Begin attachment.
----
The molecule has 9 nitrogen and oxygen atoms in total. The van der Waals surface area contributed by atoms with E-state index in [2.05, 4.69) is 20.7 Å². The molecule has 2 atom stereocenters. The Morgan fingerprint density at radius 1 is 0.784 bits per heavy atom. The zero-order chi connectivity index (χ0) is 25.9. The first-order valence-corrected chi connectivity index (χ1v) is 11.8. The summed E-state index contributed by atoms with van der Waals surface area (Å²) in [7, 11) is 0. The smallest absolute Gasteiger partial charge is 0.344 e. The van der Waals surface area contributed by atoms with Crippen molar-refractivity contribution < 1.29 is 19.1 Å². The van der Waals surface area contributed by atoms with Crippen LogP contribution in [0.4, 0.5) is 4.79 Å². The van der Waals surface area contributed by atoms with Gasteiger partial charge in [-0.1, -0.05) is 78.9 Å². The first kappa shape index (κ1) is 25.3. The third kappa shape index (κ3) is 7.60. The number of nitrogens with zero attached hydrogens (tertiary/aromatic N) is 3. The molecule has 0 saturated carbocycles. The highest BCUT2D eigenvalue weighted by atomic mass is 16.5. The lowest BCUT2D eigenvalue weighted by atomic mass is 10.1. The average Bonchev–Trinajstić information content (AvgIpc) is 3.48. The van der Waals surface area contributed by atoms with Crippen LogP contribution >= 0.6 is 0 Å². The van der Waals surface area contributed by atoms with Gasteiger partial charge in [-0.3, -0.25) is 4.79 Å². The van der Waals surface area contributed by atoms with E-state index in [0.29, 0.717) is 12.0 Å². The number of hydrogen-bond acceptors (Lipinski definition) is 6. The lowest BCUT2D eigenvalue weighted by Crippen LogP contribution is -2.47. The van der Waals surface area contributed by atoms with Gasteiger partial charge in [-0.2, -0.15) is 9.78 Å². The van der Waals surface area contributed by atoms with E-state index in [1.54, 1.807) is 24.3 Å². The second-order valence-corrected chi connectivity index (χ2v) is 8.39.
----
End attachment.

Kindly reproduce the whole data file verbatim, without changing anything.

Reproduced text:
The molecule has 9 nitrogen and oxygen atoms in total. The van der Waals surface area contributed by atoms with E-state index in [2.05, 4.69) is 20.7 Å². The molecule has 2 atom stereocenters. The Morgan fingerprint density at radius 1 is 0.784 bits per heavy atom. The zero-order chi connectivity index (χ0) is 25.9. The first-order valence-corrected chi connectivity index (χ1v) is 11.8. The summed E-state index contributed by atoms with van der Waals surface area (Å²) in [7, 11) is 0. The smallest absolute Gasteiger partial charge is 0.344 e. The van der Waals surface area contributed by atoms with Crippen molar-refractivity contribution < 1.29 is 19.1 Å². The van der Waals surface area contributed by atoms with Crippen LogP contribution in [0.4, 0.5) is 4.79 Å². The van der Waals surface area contributed by atoms with Gasteiger partial charge in [-0.1, -0.05) is 78.9 Å². The first kappa shape index (κ1) is 25.3. The third kappa shape index (κ3) is 7.60. The number of nitrogens with zero attached hydrogens (tertiary/aromatic N) is 3. The molecule has 0 saturated carbocycles. The highest BCUT2D eigenvalue weighted by atomic mass is 16.5. The lowest BCUT2D eigenvalue weighted by atomic mass is 10.1. The average Bonchev–Trinajstić information content (AvgIpc) is 3.48. The van der Waals surface area contributed by atoms with Crippen LogP contribution >= 0.6 is 0 Å². The van der Waals surface area contributed by atoms with Gasteiger partial charge in [-0.3, -0.25) is 4.79 Å². The van der Waals surface area contributed by atoms with E-state index in [0.29, 0.717) is 12.0 Å². The number of hydrogen-bond acceptors (Lipinski definition) is 6. The lowest BCUT2D eigenvalue weighted by Crippen LogP contribution is -2.47. The van der Waals surface area contributed by atoms with Gasteiger partial charge in [-0.2, -0.15) is 9.78 Å². The van der Waals surface area contributed by atoms with E-state index in [1.54, 1.807) is 24.3 Å². The second-order valence-corrected chi connectivity index (χ2v) is 8.39.